First the Pandemic then Train Strikes, WFH is here to stay.
IT is renowned – especially by those outside the industry – for being fast-moving and ever-changing.
In some ways this is true – product and service updates occur daily, in some cases several times a day. And from time to time the world of IT really does make an exponential leap forward, often due to component costs falling dramatically – just think in terms of storage capacity and memory, for example. But IT is equally cyclical in nature; almost like fashion at times, features and functionality that are seen as “essential” at some point in time are then cast aside for years before taking pride of place in the next era of IT.
Often there is a trigger point that sparks new, or re-invention. In 2020 the COVID-19 pandemic took hold, forcing the hand of companies to become totally flexible in the way they provide services to their staff and business partners, not least in terms of where those individuals actually work. In turn, that means supporting homeworking (WFH) more than ever before. In some ways, the reluctance to move to increased homeworking over the decades has been both surprising and frustrating, given the huge number of benefits WFH delivers – less traffic and travelling, more productive daytimes, flexibility in combining work and family life, reduced office costs – the list goes on and on… Against that list is primarily the one barrier – the human resistance to such a fundamental change ; lack of trust from the bosses in their staff when not directly under their noses and lack of faith in the individuals themselves to buckle down and work in an environment seen to have many distractions.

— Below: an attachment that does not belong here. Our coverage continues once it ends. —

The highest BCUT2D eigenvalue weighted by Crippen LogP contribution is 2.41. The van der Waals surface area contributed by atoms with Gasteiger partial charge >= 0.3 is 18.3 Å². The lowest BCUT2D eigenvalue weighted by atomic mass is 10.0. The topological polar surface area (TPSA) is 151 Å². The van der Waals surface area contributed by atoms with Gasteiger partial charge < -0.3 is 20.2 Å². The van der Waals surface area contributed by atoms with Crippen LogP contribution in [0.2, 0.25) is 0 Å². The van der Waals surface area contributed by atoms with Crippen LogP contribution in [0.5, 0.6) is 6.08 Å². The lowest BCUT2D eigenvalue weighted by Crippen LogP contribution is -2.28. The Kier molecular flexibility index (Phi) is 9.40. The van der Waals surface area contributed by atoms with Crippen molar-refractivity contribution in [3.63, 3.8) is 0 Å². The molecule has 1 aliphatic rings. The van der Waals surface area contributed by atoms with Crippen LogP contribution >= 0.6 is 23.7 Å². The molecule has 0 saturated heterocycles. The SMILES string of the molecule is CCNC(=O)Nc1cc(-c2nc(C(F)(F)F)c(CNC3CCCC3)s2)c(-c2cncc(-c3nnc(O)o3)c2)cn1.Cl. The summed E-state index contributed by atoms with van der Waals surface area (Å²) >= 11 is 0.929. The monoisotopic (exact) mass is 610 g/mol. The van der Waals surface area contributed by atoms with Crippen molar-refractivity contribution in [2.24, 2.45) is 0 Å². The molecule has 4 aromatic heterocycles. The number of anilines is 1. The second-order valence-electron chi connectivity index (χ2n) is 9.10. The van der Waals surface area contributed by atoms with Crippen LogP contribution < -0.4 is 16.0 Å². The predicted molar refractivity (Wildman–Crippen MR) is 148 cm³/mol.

But from a technology perspective, there are no issues and no requirement to reinvent IT in order to support a new, and potentially massive wave of home/remote working. A recently published article in Digitalisation World “Predicting Life After The Virus” substantiated the belief that WFH is the future, stating that “home is where the work will be” and where IT sees “remote work as the norm, not the exception for most businesses”. Meantime, Aritari has been perfecting technologies designed to both simplify and optimise working from home/remotely, optimising Internet performance and cloud-based deployment, reducing costly support and management requirements, all elements that allow IT to be a completely distributed model and fully support remote/homeworkers.
The question is, from an IT management perspective, what do you really need now in order to establish a raft of homeworkers, whether they number dozens or thousands? Moreover, since the changeover is a rapid requirement for many, how do you also keep it simple and easily deployable? However simple and fool-proof your homeworking solution, the reality is that humans tend to panic, so their dependency on technical support and help via remote access will increase, initially at least. And while ever there are some form of centralised offices with workplaces, outgoing access to office-based devices, storage and services is equally important – it is a bidirectional process. Combining reliable and secure remote connectivity with little or no support requirement goes a long way towards easing the WFH move for companies and allowing instant benefits from that move, regardless of whether it was enforced or a chosen path. And, for anyone who still thinks this is “something that will occur in the future” then they had better think again – and quickly! The working world isn’t changing – it has already changed – and companies need to change with it if they haven’t already done so…